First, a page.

Thank you for remembering Paul and for making this film available to us all. Your Take Five book rekindled my love of jazz, and has made me realize after buying all the recommended albums of Paul that he had no peer, not Bird, Johnny Hodges or anyone else. In his best work, his mastery of the music and his horn resulted in his being able create without physical limitations. Bird reached that less frequently and Rabbit focused on a narrower series of phrasing ideas. Paul, we thank you!!!
Michael Robinson says
Thanks for this fantastic video and the song, Audrey, which I’ve never seen or heard before! Funny, I just watched for the first time Roman Holiday, which was her film debut,
Listening to Desmond, I noticed more than ever before the enormous influence of Artie Shaw on all the dimensions of his music, including timbre, phrasing, articulation, dynamics, shape, and what Aaron Copland termed the long line.
My absolute favorite recording by Desmond or Brubeck is Jazz Impressions of Eurasia, including modal jazz that predates the Kind of Blue album. Very likely, the participants on that more famous album heard the innovative Dave Brubeck recording. It’s puzzled me why other jazz artists of the time never seem to have played the opening cut of Jazz Impressions of Eurasia, “Nomad,” which is a brilliant tune. Same goes for “The Golden Horn,” which together with “Calcutta Blues” demonstrates what treasure may be found in the essentially modal forms of Eurasia, the Middle East, India, and elsewhere; a notion John Coltrane took to heart.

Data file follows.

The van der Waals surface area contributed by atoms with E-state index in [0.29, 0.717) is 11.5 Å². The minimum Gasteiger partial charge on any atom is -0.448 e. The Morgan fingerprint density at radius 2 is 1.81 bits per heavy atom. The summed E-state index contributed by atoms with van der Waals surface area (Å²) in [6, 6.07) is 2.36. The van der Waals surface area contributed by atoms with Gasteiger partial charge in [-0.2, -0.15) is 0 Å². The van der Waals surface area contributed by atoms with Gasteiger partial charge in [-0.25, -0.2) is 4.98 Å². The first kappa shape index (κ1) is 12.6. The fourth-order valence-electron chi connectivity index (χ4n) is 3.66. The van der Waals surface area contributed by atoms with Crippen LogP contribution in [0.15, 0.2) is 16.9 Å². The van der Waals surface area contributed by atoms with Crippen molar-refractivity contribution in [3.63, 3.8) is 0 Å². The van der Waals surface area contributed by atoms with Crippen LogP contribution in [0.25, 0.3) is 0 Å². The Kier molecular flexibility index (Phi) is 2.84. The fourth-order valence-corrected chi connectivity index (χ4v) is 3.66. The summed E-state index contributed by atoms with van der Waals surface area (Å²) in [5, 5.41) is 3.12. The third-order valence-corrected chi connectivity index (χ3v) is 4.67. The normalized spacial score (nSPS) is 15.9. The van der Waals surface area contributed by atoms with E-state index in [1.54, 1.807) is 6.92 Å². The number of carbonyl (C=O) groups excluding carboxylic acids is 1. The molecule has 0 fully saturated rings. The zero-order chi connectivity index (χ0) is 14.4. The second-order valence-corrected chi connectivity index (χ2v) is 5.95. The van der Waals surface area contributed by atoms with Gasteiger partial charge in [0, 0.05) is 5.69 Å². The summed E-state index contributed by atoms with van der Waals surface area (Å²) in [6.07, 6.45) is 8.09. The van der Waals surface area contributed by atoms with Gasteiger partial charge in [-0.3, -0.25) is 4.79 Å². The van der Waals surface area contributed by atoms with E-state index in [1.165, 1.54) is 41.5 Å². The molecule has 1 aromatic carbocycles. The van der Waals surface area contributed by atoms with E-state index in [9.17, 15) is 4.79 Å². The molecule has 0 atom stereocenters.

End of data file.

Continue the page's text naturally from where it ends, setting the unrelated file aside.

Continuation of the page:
Bernie Rochester says
That’s such a great trackand such a great story. When is someone going to put together all the great Brubeck/Desmond stories into a biopic? But then, who would play Dave and Paul?
Michael Baughan says
Truly unrequited love there for Desmond. Thanks much, Doug
Joseph Frame says
Great post on my FAVORITE sax player! Thanks.
Frank Roellinger says
Thanks for continuing the tradition, Doug. When it seemed that no Desmond entry would appear this May I thought about sending you this link, but here it is anyway. Perhaps a number of your readers have not heard it.
Not surprisingly, it contains another ineffable bit of sequencing beginning at about 10:44, that I cannot recall hearing on any other Desmond recording. This one gets in my mind and stays there for days.